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2014-08 ~ NQT Final Report On Schools - April 2014

posted 12 Sep 2014, 01:07 by Manisha UK   [ updated 18 Jun 2015, 04:04 ]
Andy Bridges and Rob Davidson completed their placements at the end of March 2014. Below are the final reports on status of each of supported schools through the eyes of Andy and Rob. 

These reports serve not only as testament to the excellent progress made to date at our supported schools but also of the success of the NQT Placement Programme and the Teacher Training Programme driven through it.

A huge thanks to Andy and Rob for their time and efforts during their placements and for their invaluable feedback and input to the programme for the 2014/15 NQT Placement Programme.


Our smallest school but one that has made great strides forward under the guidance of Ram Lal who has been excellent for the school. The school now has three new classrooms which were completed during my stay. Their focus now is on providing furniture for these classrooms. This would make an excellent twinning project. If it is possible to fund school furniture I would suggest a move away from the traditional benches which are both uncomfortable and difficult to work from for the children.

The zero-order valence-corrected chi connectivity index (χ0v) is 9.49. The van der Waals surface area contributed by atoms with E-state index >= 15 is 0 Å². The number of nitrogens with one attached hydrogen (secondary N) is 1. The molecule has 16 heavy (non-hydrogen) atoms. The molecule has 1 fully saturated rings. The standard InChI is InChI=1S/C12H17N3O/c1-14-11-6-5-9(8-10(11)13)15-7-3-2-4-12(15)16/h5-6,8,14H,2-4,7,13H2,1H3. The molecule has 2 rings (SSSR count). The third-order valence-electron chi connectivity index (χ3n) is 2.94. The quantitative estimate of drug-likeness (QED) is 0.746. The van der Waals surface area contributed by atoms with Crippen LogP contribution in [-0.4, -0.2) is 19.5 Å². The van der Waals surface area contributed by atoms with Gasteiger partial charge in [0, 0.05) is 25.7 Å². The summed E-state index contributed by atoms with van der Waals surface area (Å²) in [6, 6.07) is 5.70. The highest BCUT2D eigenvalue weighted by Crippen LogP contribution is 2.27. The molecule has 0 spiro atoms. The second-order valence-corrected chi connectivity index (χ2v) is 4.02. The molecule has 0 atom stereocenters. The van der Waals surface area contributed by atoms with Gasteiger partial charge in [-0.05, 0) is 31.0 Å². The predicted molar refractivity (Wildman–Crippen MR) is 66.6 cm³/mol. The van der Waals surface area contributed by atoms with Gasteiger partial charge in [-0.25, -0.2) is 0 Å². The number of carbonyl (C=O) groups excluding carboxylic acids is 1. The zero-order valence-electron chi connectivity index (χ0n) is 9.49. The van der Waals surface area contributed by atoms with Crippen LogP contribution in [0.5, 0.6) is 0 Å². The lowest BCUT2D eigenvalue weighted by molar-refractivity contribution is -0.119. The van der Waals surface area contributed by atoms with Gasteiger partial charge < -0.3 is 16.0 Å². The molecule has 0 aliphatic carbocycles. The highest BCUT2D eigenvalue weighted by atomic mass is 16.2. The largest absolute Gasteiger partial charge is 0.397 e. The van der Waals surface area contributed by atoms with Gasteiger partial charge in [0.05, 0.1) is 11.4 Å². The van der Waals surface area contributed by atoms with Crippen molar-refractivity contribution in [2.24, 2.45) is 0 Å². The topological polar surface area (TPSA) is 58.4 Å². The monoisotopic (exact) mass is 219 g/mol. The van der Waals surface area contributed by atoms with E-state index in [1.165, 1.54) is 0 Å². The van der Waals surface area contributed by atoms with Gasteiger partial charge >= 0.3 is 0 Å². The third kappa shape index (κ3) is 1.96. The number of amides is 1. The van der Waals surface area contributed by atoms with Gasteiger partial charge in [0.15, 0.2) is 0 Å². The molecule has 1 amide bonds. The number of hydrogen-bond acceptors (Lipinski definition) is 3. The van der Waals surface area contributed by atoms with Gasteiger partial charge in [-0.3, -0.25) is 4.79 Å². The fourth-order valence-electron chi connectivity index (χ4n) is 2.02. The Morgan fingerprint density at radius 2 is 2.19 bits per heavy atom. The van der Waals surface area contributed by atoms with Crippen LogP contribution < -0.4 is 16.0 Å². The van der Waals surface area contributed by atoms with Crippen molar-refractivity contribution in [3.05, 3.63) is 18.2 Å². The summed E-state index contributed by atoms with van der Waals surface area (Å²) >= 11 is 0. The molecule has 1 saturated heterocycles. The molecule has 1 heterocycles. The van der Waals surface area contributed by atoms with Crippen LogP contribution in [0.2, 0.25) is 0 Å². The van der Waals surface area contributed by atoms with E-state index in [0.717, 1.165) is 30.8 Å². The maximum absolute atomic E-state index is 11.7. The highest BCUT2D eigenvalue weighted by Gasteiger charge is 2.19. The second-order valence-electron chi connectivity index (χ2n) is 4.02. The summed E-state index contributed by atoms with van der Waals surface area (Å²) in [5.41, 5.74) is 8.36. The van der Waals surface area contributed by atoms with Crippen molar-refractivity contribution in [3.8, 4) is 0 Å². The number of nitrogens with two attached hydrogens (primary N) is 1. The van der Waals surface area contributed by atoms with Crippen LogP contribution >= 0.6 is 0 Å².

The teachers at Bagnas were receptive to new ideas and there is certainly some creativity in their lessons. I saw on an unplanned visit to the school the children had made models of animals out of mud / clay. When I brought coloured paper to the school some of the teachers made their own displays. I would have liked to have seen the resources we brought along out more. They did say they would get round to displaying them properly but this had still not happened by the time they left. With their new buildings this school will be in a much better position – the old classrooms were in poor condition.